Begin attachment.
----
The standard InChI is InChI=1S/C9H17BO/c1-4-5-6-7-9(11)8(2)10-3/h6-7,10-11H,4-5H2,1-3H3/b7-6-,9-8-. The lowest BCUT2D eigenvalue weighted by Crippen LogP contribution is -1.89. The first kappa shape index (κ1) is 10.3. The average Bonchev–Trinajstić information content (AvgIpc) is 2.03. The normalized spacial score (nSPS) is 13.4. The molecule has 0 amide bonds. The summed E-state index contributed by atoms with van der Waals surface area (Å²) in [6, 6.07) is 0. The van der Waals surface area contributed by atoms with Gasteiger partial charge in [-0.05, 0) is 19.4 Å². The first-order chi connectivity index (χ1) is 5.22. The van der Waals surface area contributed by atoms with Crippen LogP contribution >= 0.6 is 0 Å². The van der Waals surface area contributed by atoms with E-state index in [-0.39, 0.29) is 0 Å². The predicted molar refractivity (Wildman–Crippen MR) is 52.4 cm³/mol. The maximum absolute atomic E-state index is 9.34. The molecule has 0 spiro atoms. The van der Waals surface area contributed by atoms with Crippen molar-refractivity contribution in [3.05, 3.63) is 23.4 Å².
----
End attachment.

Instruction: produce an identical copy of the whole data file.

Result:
The standard InChI is InChI=1S/C9H17BO/c1-4-5-6-7-9(11)8(2)10-3/h6-7,10-11H,4-5H2,1-3H3/b7-6-,9-8-. The lowest BCUT2D eigenvalue weighted by Crippen LogP contribution is -1.89. The first kappa shape index (κ1) is 10.3. The average Bonchev–Trinajstić information content (AvgIpc) is 2.03. The normalized spacial score (nSPS) is 13.4. The molecule has 0 amide bonds. The summed E-state index contributed by atoms with van der Waals surface area (Å²) in [6, 6.07) is 0. The van der Waals surface area contributed by atoms with Gasteiger partial charge in [-0.05, 0) is 19.4 Å². The first-order chi connectivity index (χ1) is 5.22. The van der Waals surface area contributed by atoms with Crippen LogP contribution >= 0.6 is 0 Å². The van der Waals surface area contributed by atoms with E-state index in [-0.39, 0.29) is 0 Å². The predicted molar refractivity (Wildman–Crippen MR) is 52.4 cm³/mol. The maximum absolute atomic E-state index is 9.34. The molecule has 0 spiro atoms. The van der Waals surface area contributed by atoms with Crippen molar-refractivity contribution in [3.05, 3.63) is 23.4 Å².